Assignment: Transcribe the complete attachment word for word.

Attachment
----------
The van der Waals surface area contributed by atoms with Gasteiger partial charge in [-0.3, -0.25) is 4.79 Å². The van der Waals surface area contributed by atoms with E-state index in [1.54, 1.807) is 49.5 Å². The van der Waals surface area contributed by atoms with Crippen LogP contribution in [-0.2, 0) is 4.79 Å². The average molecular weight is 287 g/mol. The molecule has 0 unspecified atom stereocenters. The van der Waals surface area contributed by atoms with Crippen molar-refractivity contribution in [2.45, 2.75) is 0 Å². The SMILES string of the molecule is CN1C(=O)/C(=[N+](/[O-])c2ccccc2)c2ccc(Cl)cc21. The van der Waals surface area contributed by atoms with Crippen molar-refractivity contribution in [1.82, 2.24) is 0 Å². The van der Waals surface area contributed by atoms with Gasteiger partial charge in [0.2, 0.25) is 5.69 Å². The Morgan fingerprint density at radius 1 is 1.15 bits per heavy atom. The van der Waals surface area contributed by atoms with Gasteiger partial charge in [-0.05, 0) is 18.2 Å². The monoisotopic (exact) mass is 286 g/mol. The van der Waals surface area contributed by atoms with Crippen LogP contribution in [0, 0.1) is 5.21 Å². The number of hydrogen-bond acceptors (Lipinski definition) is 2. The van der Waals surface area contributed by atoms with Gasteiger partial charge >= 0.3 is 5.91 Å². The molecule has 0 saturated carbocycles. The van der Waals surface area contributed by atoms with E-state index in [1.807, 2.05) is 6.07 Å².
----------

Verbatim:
The van der Waals surface area contributed by atoms with Gasteiger partial charge in [-0.3, -0.25) is 4.79 Å². The van der Waals surface area contributed by atoms with E-state index in [1.54, 1.807) is 49.5 Å². The van der Waals surface area contributed by atoms with Crippen LogP contribution in [-0.2, 0) is 4.79 Å². The average molecular weight is 287 g/mol. The molecule has 0 unspecified atom stereocenters. The van der Waals surface area contributed by atoms with Crippen molar-refractivity contribution in [2.45, 2.75) is 0 Å². The SMILES string of the molecule is CN1C(=O)/C(=[N+](/[O-])c2ccccc2)c2ccc(Cl)cc21. The van der Waals surface area contributed by atoms with Crippen molar-refractivity contribution in [1.82, 2.24) is 0 Å². The van der Waals surface area contributed by atoms with Gasteiger partial charge in [0.2, 0.25) is 5.69 Å². The Morgan fingerprint density at radius 1 is 1.15 bits per heavy atom. The van der Waals surface area contributed by atoms with Gasteiger partial charge in [-0.05, 0) is 18.2 Å². The monoisotopic (exact) mass is 286 g/mol. The van der Waals surface area contributed by atoms with Crippen LogP contribution in [0, 0.1) is 5.21 Å². The number of hydrogen-bond acceptors (Lipinski definition) is 2. The van der Waals surface area contributed by atoms with Gasteiger partial charge >= 0.3 is 5.91 Å². The molecule has 0 saturated carbocycles. The van der Waals surface area contributed by atoms with E-state index in [1.807, 2.05) is 6.07 Å².